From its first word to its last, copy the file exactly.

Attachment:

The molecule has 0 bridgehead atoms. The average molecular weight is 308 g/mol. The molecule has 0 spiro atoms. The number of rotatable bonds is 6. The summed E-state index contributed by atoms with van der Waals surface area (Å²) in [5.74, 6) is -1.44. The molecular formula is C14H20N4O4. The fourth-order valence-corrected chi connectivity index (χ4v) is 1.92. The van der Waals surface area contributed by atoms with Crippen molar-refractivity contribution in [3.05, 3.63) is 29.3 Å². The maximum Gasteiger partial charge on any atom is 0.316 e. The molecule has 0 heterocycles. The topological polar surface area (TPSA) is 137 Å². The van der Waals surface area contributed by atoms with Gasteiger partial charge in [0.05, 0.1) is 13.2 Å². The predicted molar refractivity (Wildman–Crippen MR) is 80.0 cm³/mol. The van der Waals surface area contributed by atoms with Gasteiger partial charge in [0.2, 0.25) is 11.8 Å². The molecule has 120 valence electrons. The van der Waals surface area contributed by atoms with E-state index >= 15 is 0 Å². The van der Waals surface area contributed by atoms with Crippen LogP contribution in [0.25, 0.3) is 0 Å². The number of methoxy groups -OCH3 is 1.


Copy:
The molecule has 0 bridgehead atoms. The average molecular weight is 308 g/mol. The molecule has 0 spiro atoms. The number of rotatable bonds is 6. The summed E-state index contributed by atoms with van der Waals surface area (Å²) in [5.74, 6) is -1.44. The molecular formula is C14H20N4O4. The fourth-order valence-corrected chi connectivity index (χ4v) is 1.92. The van der Waals surface area contributed by atoms with Crippen molar-refractivity contribution in [3.05, 3.63) is 29.3 Å². The maximum Gasteiger partial charge on any atom is 0.316 e. The molecule has 0 heterocycles. The topological polar surface area (TPSA) is 137 Å². The van der Waals surface area contributed by atoms with Gasteiger partial charge in [0.05, 0.1) is 13.2 Å². The predicted molar refractivity (Wildman–Crippen MR) is 80.0 cm³/mol. The van der Waals surface area contributed by atoms with Gasteiger partial charge in [0.2, 0.25) is 11.8 Å². The molecule has 120 valence electrons. The van der Waals surface area contributed by atoms with E-state index >= 15 is 0 Å². The van der Waals surface area contributed by atoms with Crippen LogP contribution in [0.25, 0.3) is 0 Å². The number of methoxy groups -OCH3 is 1.